State Budget Negotiations, Rethinking Human Evolution, Car Industry Changes

Air Date:
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The Wisconsin budget remains overdue, as lawmakers try to reach a deal on transportation and other funding issues. Our capitol reporter tells us where negotiations stand. Volvo announced last week that it would transition to producing electric cars only, and France will end sales of gas and diesel powered vehicles by 2040. We discuss what these changes mean for the auto industry as a whole. We also hear about new studies challenging the traditional timeline of human evolution.

Featured in this Show

  • State Budget Negotiations: Why It's Complicated For Republicans To Strike A Deal

    WPR’s State Capitol Bureau Chief examines the give-and-take as the two Republican caucuses work through compromise spending on road projects, K-12 public schools and tax cuts. We’ll get the latest on the state budget process and what it means for Wisconsinites.

  • Challenging The Timeline Of Human Evolution

    We look at some recent studies challenging the timeline of human evolution with Discover Magazine’s Gemma Tarlach.

  • Big Changes Coming For The Auto Industry

    Tesla is ramping up production of their electric cars, Volvo is moving away from combustion engines, and France will end all sales of gasoline and diesel-powered vehicles by 2040. We’ll look at what this shift means for the auto industry, and for consumers.

  • Analyst: Electric Vehicles Near Tipping Point

    When automobile company Volvo announced last week the rollout of five fully electric models between 2019 and 2021, it caused quite a stir.

    “Goodbye to the gas pedal,” wrote the Chicago Tribune. “Past And Present, Volvo Has Always Been The Future Of Cars,” affirmed a Wired headline.

    Volvo isn’t alone. Tesla shipped its first Model 3 electric cars this week to customers, which caused an equal buzz. And with a $35,000 sticker price, it’s one of the most affordable yet.

    So, has the electric car gone mainstream?

    Not quite, says Michelle Krebs, a Detroit-based executive analyst for Autotrader. Krebs has spent 35 years covering and observing the auto industry as a journalist and auto analyst.

    “We will have gasoline engines for a good, long time,” she said. “But we are seeing automakers and governments regulate more emission-free or low-emission vehicles going forward.”

    Gas prices soared in 2012, leaving some to speculate back then that electric cars were on their way. But now, gasoline is cheap, Krebs said. And that is keeping traditional vehicles competitive with electric cars, especially without an infrastructure to support an electric switch.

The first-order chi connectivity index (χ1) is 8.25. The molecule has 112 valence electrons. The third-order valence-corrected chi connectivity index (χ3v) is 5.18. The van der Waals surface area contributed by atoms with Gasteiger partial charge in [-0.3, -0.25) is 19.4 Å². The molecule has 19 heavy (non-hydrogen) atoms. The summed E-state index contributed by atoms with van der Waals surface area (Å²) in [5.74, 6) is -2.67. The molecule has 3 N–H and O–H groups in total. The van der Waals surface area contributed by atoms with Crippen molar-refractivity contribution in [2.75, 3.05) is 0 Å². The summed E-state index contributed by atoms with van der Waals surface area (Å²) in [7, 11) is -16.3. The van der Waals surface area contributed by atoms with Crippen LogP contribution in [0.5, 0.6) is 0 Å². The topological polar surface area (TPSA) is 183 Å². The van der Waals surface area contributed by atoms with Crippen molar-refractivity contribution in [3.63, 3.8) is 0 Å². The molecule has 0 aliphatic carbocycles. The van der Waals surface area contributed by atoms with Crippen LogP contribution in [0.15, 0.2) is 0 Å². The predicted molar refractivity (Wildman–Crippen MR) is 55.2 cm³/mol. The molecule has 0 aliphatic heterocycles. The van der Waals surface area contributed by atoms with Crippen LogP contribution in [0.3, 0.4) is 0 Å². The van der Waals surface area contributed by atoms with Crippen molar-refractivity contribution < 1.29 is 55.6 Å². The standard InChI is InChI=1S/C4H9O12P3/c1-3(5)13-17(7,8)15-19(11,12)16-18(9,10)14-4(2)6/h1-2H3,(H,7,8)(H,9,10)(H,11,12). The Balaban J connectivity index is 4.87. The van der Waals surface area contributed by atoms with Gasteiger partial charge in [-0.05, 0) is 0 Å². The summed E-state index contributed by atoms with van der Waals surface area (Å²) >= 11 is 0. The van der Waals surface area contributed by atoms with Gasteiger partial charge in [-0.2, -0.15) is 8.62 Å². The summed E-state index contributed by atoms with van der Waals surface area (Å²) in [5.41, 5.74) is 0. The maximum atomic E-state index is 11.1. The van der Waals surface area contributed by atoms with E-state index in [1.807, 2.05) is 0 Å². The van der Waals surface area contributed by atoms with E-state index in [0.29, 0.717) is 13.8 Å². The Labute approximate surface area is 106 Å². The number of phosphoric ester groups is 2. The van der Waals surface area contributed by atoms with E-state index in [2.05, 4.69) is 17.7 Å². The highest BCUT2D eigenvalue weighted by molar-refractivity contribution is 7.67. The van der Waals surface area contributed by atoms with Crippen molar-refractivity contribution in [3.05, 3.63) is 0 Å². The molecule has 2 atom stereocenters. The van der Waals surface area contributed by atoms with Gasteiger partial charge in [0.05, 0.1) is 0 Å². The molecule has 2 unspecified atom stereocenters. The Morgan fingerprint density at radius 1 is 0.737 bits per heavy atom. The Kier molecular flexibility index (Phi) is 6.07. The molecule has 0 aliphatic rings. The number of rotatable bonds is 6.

“You and I are used to just pulling into a gas station, topping it off. You can’t do that with an electric vehicle,” she said. “So we’re a ways away from that.”

    Plus, over the past 10 years, traditional vehicles have become much more efficient. The trucks of today aren’t the same as the trucks from a decade ago, Krebs said, garnering nearly the same mileage as a standard car.

    But other countries have a chance to push the United States in the electric direction.

    For example, Volvo is owned by Chinese auto company Geely.

    “China’s got terrible air pollution problems,” Krebs said. “And so they have been really looking at pushing electric vehicles to help with that problem.”

    The country has the largest car market in the world, so change there will have an influence.

    “When China goes all electric, that will be the tipping point, because the economies of scale will be there and it will just shift the dynamic,” Krebs said.

    Other European countries view electric or autonomous cars as potential solutions to traffic congestion.

    France has pledged to ban sales of gasoline and diesel cars by 2040, and Dutch bank ING estimates all new car sales in Europe will be electric by 2035.

    However, the electric car is still held back by battery capacity. Krebs said there’s still a lot of work to be done to create the perfect battery.

    “They’re pretty heavy and bulky. What everybody’s looking at is, how do you get more power into smaller batteries and get the cost down?” she said.

    Chevrolet’s hybrid car Volt was a breakthrough in that respect, Krebs said. But hybrid cars aren’t new. The challenge will be creating affordable, long-lasting electric cars, she said.

    With modern tech companies like Google and Apple thrown into the mix, competition is driving the game.

Episode Credits

  • Rob Ferrett Host
  • Kate Archer Kent Host
  • Kate Archer Kent Producer
  • Amanda Magnus Producer
  • Judith Siers-Poisson Producer
  • Shawn Johnson Guest
  • Gemma Tarlach Guest
  • Michelle Krebs Guest